“The opportunity for the metaverse improves when you have technology like generative AI that can help users create their own content,” he said. “User-generated content is generally not of very high quality, but if you have something like generative AI available to you as a consumer, you can create better content. Now we have a better idea of how we could fill much of the metaverse.

New markets as walled gardens fall

Walled gardens are under siege, due to a combination of regulatory changes, legal challenges and the new Digital Markets Act (DMA) coming into force next year in Europe.

The DMA will force gatekeepers to open their app stores or ecosystems to allow sideloading and third-party app stores. That’s a huge opportunity, Hewish said — 10% of Android business in China comes from third-party Android app stores.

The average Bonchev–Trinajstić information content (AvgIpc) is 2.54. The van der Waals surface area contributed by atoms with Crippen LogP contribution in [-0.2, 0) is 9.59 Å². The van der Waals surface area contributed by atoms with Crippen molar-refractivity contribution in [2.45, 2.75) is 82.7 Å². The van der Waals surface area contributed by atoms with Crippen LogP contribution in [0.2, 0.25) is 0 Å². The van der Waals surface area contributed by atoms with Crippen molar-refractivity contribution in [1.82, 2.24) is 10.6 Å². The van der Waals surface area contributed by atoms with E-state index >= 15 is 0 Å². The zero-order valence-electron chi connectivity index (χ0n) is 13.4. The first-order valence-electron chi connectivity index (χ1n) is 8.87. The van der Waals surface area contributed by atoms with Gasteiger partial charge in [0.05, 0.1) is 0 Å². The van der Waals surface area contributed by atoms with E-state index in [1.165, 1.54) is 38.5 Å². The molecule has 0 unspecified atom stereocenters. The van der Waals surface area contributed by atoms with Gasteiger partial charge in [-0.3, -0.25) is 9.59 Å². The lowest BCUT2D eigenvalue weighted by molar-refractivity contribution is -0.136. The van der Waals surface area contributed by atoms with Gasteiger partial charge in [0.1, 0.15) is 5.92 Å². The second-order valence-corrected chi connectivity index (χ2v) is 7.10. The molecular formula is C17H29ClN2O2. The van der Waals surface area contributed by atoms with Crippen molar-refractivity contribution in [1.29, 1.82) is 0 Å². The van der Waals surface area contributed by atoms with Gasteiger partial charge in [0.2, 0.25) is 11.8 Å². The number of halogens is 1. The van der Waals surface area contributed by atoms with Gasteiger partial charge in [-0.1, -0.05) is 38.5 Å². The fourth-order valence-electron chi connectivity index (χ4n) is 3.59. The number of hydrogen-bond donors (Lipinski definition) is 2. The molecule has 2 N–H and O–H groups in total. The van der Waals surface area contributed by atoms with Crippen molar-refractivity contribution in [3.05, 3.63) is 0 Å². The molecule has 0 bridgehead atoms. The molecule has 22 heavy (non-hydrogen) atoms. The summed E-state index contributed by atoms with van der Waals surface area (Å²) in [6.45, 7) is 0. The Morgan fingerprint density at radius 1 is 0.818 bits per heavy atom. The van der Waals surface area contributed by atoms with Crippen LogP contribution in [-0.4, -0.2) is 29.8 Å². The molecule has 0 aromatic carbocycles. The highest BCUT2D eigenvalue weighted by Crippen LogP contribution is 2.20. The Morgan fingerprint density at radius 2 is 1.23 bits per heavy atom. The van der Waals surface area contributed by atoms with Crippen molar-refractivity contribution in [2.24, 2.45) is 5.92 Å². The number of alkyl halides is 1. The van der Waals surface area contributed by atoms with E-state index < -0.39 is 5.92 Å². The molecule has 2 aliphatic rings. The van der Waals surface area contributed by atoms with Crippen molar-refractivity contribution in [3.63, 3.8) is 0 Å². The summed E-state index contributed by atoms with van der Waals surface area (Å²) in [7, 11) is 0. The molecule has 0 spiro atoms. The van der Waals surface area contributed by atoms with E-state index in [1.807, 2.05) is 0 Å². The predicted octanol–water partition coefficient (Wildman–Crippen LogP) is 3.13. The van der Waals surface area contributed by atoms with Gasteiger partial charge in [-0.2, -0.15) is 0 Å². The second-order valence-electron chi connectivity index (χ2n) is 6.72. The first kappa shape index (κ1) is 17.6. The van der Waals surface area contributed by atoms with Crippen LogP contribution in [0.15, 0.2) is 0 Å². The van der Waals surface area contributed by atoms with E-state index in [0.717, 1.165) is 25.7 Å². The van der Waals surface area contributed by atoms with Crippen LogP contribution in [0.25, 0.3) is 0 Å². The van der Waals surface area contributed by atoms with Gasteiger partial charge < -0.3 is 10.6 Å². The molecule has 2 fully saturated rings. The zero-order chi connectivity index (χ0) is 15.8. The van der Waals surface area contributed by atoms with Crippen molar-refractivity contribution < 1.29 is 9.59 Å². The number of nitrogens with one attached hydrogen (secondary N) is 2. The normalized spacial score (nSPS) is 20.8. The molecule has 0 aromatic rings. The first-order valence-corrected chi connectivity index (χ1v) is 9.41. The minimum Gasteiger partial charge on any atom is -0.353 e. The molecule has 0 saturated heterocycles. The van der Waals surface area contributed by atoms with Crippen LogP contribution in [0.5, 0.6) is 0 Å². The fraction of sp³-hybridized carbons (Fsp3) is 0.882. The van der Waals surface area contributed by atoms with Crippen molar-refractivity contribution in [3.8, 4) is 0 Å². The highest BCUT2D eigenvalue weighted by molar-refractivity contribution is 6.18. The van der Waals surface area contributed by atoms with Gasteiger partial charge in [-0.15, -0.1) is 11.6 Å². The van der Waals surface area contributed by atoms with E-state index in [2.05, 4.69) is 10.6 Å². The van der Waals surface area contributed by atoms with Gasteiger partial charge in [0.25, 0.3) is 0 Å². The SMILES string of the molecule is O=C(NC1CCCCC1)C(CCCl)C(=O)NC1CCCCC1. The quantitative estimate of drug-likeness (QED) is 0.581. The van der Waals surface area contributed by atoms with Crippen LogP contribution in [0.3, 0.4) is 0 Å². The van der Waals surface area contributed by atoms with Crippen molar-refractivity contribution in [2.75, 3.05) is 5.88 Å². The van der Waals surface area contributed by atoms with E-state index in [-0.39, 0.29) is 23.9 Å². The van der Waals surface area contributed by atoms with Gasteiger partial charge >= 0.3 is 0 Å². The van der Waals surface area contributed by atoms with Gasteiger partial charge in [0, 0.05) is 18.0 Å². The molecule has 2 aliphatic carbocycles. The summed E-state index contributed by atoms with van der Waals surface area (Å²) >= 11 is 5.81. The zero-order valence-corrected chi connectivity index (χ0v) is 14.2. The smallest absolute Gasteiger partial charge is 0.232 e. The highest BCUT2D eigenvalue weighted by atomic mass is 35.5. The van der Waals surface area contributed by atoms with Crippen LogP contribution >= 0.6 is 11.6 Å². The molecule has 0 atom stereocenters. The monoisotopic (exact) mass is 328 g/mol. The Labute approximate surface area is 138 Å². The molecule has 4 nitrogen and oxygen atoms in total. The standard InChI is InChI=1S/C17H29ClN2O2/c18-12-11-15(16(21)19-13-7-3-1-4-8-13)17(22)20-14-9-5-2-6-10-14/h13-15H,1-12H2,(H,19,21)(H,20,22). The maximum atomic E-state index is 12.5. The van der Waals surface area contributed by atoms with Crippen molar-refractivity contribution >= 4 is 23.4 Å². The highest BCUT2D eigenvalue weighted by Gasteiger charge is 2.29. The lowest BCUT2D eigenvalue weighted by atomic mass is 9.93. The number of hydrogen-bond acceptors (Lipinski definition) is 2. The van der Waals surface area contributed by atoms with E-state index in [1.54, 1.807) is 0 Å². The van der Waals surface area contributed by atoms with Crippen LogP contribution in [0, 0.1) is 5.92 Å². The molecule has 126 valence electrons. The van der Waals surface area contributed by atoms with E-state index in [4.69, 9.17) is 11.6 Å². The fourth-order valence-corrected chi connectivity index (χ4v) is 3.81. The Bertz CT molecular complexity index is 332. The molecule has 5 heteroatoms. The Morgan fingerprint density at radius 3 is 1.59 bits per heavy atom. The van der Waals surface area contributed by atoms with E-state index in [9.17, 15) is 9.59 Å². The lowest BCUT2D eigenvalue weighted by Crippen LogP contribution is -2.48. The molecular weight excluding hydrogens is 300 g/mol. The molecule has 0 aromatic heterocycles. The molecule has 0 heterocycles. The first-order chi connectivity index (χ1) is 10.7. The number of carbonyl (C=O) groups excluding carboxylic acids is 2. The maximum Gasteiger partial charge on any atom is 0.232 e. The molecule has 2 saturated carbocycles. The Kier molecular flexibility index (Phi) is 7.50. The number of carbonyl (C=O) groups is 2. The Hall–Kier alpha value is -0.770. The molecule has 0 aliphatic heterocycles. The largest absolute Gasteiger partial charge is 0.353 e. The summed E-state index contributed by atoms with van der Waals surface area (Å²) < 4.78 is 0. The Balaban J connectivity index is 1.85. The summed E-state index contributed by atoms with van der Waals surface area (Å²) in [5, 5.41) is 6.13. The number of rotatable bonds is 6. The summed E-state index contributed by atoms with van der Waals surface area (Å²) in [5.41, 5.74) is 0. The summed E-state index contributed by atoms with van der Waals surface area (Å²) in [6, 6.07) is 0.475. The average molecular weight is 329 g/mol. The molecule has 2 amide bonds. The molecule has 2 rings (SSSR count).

In the Epic v. Apple saga, the recent appeals court ruling found that Apple violated California’s anti-steering rules, which means developers should be able to direct people from the app to outside offers. via online shops or online offers. This allows publishers to connect with their communities in an entirely new way and drive more business – and it means the 30% platform tax on Google and Android will be a much smaller slice of profit margins.

“Matthew Ball, in his book, indicated that the 30% tax would prevent us from accessing the metaverse,” Takahashi said. “He argues quite convincingly that walled gardens have to go for the open metaverse to thrive – or at least before we get to the open metaverse, we need a more open gaming industry.”

The fall of walled gardens means direct-to-consumer marketing is now possible — and today it’s the key to profitability, Hewish said. It’s not just about avoiding the 30% tax, he says.